The most intriguing bidder is DirectTV, EchoStar and LibertyOne aka Wireless DBS. As we see from exploits of Murdoch in the UK via BSkyB – satellite is going interactive and I think Auction 66 is one of the few possibilities of having a return path in the USA. I suspect if successful, the whole US Satellite industry will be restructured and the inclusion of John Malone’s LibertyOne signals to me that they are prepared to bid more than DirectTV and EchoStar could afford together. The placing of a near US$1bn deposit signals to everyone that this partnership is serious and going to bid strong.

That is enough players to ensure that the Regional mega-licenses are sold for a lot of money: Verizon, Cingular, T-Mobile and Wireless DBS cannot carve up 4 nationwide licenses when there are only 3 on offer.

In addition in huge auctions there are always silent players sat on sidelines waiting for an opportunity. An example of this was the huge bidding in the UK 3G auction by TIW of Canada which remained a mystery until it was revealed that Hutchison of Hong Kong were behind them. There will be plenty of wireless arbitragers sat on the sidelines, watching and willing to buy a seat on the table in the middle of the poker (oops sorry auction) game if necessary.

Smaller License Areas

One of the great things about the US auctions is the amount of players who are willing to risk a lot of capital, including the major players named above there are 168 bidders qualified: 9 have placed deposits over US$100m; 8 have placed deposits between US$80m and US$10m; 30 have placed deposits between US$10m and US$1m; and 121 less than US$1m.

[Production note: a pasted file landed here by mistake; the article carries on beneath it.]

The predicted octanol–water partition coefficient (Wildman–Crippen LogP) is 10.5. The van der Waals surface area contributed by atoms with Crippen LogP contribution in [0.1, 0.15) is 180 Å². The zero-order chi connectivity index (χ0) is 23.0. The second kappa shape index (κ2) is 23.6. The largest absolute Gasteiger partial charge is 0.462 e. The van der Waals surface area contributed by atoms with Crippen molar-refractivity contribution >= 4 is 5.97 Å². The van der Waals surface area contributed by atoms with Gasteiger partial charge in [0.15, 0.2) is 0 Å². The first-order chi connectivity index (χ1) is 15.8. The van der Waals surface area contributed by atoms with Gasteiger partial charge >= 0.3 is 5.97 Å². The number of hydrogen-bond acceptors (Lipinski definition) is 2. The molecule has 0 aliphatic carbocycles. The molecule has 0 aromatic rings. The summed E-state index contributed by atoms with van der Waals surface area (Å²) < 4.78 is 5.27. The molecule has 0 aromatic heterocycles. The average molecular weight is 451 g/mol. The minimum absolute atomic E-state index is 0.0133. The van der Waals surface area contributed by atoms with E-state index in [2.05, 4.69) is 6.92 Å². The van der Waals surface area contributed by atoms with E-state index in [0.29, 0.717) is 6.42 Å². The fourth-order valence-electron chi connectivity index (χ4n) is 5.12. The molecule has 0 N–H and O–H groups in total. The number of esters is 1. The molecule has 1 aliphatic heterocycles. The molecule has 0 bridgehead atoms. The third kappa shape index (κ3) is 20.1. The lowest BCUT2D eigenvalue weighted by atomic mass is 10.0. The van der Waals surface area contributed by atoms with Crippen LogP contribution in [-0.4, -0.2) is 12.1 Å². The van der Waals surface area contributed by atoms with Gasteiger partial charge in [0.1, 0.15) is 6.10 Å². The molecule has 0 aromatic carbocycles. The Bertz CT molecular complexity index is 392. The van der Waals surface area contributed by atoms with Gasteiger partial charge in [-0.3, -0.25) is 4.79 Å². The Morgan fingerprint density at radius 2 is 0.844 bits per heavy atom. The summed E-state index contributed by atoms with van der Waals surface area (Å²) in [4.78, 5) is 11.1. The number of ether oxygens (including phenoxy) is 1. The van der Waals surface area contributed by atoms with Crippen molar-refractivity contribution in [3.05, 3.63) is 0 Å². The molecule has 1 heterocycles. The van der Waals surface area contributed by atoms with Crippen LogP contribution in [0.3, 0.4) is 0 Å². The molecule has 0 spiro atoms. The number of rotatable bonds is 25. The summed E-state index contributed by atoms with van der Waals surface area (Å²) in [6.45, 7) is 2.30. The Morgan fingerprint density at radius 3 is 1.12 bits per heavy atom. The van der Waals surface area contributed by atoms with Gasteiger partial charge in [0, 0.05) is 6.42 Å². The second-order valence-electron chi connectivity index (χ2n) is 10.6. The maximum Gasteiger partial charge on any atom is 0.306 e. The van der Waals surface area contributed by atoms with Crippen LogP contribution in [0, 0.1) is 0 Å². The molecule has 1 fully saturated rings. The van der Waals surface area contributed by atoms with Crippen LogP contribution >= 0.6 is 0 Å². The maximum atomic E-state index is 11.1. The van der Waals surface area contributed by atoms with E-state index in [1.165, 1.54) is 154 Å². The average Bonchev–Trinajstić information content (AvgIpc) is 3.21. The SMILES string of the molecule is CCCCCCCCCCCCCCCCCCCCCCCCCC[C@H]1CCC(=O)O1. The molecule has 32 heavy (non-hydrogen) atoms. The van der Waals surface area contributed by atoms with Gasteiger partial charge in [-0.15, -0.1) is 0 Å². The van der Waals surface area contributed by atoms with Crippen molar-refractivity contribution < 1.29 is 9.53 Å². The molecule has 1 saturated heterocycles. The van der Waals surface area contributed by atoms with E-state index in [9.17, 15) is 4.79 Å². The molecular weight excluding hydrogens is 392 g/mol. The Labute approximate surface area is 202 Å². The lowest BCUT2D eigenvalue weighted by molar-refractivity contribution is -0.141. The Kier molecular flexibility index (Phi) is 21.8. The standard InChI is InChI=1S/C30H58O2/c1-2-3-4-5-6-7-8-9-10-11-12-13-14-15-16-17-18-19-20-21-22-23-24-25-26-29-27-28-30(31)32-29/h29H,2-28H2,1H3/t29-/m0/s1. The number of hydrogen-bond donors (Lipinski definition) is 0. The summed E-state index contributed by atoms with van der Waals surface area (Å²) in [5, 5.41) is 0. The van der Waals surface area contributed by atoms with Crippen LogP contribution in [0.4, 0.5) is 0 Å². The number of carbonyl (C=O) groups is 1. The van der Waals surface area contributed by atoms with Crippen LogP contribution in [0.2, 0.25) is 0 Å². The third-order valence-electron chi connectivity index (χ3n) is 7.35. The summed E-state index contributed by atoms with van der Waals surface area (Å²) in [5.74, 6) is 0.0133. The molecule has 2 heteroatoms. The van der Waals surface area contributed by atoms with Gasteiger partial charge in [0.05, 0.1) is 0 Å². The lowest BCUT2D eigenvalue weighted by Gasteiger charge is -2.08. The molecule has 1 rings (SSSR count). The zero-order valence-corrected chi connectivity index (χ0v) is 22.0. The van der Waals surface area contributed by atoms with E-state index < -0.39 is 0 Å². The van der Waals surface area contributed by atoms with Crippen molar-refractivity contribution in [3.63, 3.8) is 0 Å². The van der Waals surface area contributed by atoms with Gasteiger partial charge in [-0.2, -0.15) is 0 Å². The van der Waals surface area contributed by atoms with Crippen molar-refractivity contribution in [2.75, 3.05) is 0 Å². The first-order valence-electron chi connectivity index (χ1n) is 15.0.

For instance, Leap Wireless aka Cricket have placed a deposit of US$255m on the auction. Leap Wireless specialise in building low cost networks in smaller cities - that is a big deposit for purely small cities. Perhaps they have a mystery backer for moving into the bigger cities?

In fact, there are professional players in the US Auctions who are basically just shopping for bargains to be later re-sold. The existence of these players is enough to ensure that prices are kept high. There is more than enough bidders to keep the bidding even on the smaller licenses fair and square. In we add into the equation that the majors will want to keep minor players out of the Top 100 markets means bidding will be fierce even on the blocks A-C.

No-one wants 3G services

I’ve heard more than a couple of people say 3G services are a big disappointment and therefore no-one will bid a lot for the licenses.

The truth is that Verizon have just reported that their quarterly non-SMS data has climbed above US$500m per quarter and that by my calculation Free Cash Flow was about US2bn in the first six months of the year. Cingular have also just reported record profits. That is a lot of profit both to go after and more importantly to protect.

Cellular Companies learnt from the UK Auctions not to overpay

Total Rubbish – for evidence, look at the recent auction of some African assets.

The US government estimates that they will receive around US$15bn from the auction – that is a real low figure and if this is all they receive the Big Cellular companies will be extremely happy. After all, it is just 4 years of Free Cash Flow for Verizon: in other words Verizon could buy every single license on offer and without any additional sales will be in the money after 4 years of a 15 year license.

The reason that auctions realise a lot of money is from the auction design – a lot of people with a lot of money and a lot to lose need to compete for a scarce resource.

That is the environment with Auction 66 and I’ll be extremely surprised if in a couple of week’s time everyone (apart from me) isn’t amazed at the prices being discussed.

US$30bn is the minimum I’m expecting…